The effects of COVID-19 continue to be felt around the world, with Australian Prime Minister Scott Morrison today recommending the cessation of “non-essential travel” throughout Australia.
Throughout the last week, the response from the state and federal governments in regards to COVID-19 have been swift, far-reaching, and frequently criticised from Australians across the country.
While national borders have been closed, Tasmania has effectively quarantined itself, while “non-essential” gatherings of over 100 people had been banned throughout the week (effectively grinding the local music industry to a halt) the latest announcement of restrictions have continued to cause chaos.
Speaking to the country in a press conference earlier today, Morrison announced that all upcoming long-distance or domestic travel should be cancelled if it is deemed “non-essential”.
Prime Minister Scott Morrison is recommending all Australians cancel non-essential travel to contain the spread of COVID-19. @CUhlmann #9News pic.twitter.com/53FI3Y4ezA
— Nine News Sydney (@9NewsSyd) March 22, 2020
“Going to the shops is something you have to do, get into work, other important tasks you have on a daily basis you have to do but I think Australians can exercise their common sense about things they know are not essential, and this is again the point I am making to people,” he explained.
“We have to think about making sensible decisions for ourselves and our families and also decisions we are taking and its impact on other Australians. So it does mean that those holidays that you may have been planning to take interstate over the school holidays are cancelled. That is what it means.”
However, domestic travel bans have been ramped up even further in South Australia and Western Australia, with SA Premier Steven Marshall revealing that the states’ borders have now been closed to domestic travel, meaning anyone coming into SA will be forced to undergo 14 days of self-isolation.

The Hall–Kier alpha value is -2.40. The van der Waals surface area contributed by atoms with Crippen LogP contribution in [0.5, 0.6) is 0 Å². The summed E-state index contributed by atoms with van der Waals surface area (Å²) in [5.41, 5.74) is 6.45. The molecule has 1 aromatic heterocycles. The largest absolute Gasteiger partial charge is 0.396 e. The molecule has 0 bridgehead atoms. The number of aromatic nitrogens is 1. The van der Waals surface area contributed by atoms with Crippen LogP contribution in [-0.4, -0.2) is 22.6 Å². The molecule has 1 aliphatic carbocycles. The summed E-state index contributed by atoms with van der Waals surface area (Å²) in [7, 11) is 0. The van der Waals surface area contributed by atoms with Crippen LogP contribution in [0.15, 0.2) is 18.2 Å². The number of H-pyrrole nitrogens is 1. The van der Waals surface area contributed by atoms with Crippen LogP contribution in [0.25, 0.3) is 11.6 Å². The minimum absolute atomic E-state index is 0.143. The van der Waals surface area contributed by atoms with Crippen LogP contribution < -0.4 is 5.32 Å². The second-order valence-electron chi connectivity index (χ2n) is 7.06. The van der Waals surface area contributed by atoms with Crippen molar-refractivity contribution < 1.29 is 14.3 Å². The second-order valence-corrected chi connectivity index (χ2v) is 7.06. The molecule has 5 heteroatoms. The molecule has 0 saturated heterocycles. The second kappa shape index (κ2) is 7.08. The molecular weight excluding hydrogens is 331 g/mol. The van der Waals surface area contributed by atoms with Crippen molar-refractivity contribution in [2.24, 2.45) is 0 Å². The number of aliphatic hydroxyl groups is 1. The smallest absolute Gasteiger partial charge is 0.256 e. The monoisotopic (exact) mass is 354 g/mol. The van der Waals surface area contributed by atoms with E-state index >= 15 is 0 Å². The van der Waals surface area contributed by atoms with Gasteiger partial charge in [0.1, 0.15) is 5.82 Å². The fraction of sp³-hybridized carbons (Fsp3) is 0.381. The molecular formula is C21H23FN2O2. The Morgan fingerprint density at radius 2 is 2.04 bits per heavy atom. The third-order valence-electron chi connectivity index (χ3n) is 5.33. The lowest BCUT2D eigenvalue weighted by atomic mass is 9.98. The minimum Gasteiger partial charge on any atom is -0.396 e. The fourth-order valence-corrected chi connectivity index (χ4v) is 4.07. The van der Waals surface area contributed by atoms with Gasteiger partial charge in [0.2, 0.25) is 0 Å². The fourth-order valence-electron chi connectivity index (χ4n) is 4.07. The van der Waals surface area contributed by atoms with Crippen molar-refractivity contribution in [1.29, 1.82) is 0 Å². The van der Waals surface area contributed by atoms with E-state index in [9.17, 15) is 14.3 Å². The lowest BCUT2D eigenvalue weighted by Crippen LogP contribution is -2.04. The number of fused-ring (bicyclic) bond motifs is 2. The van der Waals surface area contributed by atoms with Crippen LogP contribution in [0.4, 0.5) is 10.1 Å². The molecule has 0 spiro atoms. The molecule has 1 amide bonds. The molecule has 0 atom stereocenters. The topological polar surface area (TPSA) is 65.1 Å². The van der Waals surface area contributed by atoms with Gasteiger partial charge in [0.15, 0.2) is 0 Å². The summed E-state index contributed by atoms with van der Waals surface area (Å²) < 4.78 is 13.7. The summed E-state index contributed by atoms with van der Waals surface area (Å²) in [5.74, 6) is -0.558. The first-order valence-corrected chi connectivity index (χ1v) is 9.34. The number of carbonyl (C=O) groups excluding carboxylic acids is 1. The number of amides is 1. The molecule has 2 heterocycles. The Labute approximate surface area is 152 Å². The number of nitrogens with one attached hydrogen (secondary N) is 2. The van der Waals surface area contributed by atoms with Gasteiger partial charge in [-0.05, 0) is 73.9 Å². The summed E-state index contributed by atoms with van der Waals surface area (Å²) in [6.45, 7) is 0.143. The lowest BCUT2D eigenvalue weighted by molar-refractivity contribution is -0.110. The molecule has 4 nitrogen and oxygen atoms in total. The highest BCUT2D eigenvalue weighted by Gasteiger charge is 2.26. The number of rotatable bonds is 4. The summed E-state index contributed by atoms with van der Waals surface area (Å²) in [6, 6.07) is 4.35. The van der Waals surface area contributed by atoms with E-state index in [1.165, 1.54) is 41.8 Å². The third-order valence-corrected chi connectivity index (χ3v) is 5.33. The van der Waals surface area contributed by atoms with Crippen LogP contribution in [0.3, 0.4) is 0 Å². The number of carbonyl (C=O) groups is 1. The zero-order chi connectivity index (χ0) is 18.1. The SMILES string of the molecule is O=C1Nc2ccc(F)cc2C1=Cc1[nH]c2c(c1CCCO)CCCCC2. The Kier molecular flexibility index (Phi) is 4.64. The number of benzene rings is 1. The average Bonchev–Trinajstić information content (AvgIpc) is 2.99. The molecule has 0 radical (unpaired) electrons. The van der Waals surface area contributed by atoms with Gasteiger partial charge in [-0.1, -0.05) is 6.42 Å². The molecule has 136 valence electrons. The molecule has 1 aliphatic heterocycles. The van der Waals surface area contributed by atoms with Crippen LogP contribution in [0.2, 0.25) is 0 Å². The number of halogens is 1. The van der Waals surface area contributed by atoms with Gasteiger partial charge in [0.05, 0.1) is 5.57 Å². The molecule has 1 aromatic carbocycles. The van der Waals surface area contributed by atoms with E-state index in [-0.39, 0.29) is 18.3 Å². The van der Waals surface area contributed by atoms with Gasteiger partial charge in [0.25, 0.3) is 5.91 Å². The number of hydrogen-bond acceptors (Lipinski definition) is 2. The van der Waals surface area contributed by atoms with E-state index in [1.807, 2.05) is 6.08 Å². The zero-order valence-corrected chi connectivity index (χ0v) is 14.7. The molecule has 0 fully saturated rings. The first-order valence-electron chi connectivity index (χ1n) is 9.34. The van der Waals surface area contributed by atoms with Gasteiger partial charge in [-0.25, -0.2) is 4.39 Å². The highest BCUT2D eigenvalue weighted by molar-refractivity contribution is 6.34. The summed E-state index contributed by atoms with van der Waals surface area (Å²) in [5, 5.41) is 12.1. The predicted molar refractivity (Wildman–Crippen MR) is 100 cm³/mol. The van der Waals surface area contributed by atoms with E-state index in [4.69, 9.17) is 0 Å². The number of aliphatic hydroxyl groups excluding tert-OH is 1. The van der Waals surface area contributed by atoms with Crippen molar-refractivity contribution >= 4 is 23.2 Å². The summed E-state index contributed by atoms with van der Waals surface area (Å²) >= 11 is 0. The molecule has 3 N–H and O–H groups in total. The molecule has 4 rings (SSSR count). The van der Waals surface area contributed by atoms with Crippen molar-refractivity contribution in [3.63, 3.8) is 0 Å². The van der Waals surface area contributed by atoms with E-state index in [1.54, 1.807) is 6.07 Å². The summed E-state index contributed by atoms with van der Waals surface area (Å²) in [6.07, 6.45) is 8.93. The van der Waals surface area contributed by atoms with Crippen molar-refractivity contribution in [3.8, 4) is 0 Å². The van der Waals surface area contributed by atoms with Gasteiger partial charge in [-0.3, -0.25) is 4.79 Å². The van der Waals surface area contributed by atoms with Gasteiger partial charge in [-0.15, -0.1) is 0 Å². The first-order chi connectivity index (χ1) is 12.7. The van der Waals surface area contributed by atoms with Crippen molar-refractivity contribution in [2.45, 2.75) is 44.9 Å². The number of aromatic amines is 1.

Meanwhile, while Bondi Beach has found itself closed to reduce the risk of COVID-19 spread, New South Wales and Victoria have also found themselves pushing for more bans to take effect, including that of schools.
While both states are have noted ban on all non-essential activities (that is, recreational activities such as visiting restaurants or cafés) will take place within 48 hours, Victoria has announced its plans to break from the pack and issue its own bans if a consensus between states does not occur.
Statement on Victoria's response to Coronavirus: pic.twitter.com/YF4yFsE4Si
— Dan Andrews (@DanielAndrewsMP) March 22, 2020
“This is not something that we do lightly, but it’s clear that if we don’t take this step, more Victorians will contract coronavirus, our hospitals will be overwhelmed and more Victorians will die,” explained Premier Daniel Andrews in a statement.
“Victorians will still be able to go to the supermarket, the bank, the pharmacy and other essential stores, like petrol stations and convenience stores. Freight, logistics and home delivery are also considered essential and will remain open. I will also inform National Cabinet that school holidays will be brought forward in Victoria, starting on Tuesday 24 March.”
Additionally, the press conference from PM Scott Morrison earlier today also brought with it the revelation that the JobSeeker Payment has been increased by almost double for the next six months, with individuals able to receive a rate of $1,115.70 per fortnight.
Though it remains to be seen whether or not the effects of this latter announcement – which has been sought after for a very long time – will remain after the six-month time frame, it’s undoubtedly a massive help to those who rely on these payments at the current time.